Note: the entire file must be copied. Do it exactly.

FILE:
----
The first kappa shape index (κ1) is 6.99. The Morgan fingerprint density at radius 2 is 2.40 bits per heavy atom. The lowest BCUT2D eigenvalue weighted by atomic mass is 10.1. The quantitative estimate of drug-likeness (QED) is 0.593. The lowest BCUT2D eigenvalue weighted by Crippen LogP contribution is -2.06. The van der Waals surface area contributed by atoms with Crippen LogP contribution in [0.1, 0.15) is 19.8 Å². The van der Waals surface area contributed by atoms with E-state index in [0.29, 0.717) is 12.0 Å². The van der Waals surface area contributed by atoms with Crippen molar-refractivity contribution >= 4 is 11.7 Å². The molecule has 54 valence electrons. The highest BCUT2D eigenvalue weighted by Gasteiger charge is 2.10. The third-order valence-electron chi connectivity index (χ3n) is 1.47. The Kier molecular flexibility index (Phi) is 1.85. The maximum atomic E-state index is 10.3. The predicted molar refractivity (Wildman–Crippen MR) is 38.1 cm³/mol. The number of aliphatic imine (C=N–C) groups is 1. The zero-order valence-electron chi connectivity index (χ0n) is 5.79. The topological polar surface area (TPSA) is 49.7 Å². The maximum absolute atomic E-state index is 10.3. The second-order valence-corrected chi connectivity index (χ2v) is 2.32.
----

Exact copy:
The first kappa shape index (κ1) is 6.99. The Morgan fingerprint density at radius 2 is 2.40 bits per heavy atom. The lowest BCUT2D eigenvalue weighted by atomic mass is 10.1. The quantitative estimate of drug-likeness (QED) is 0.593. The lowest BCUT2D eigenvalue weighted by Crippen LogP contribution is -2.06. The van der Waals surface area contributed by atoms with Crippen LogP contribution in [0.1, 0.15) is 19.8 Å². The van der Waals surface area contributed by atoms with E-state index in [0.29, 0.717) is 12.0 Å². The van der Waals surface area contributed by atoms with Crippen molar-refractivity contribution >= 4 is 11.7 Å². The molecule has 54 valence electrons. The highest BCUT2D eigenvalue weighted by Gasteiger charge is 2.10. The third-order valence-electron chi connectivity index (χ3n) is 1.47. The Kier molecular flexibility index (Phi) is 1.85. The maximum atomic E-state index is 10.3. The predicted molar refractivity (Wildman–Crippen MR) is 38.1 cm³/mol. The number of aliphatic imine (C=N–C) groups is 1. The zero-order valence-electron chi connectivity index (χ0n) is 5.79. The topological polar surface area (TPSA) is 49.7 Å². The maximum absolute atomic E-state index is 10.3. The second-order valence-corrected chi connectivity index (χ2v) is 2.32.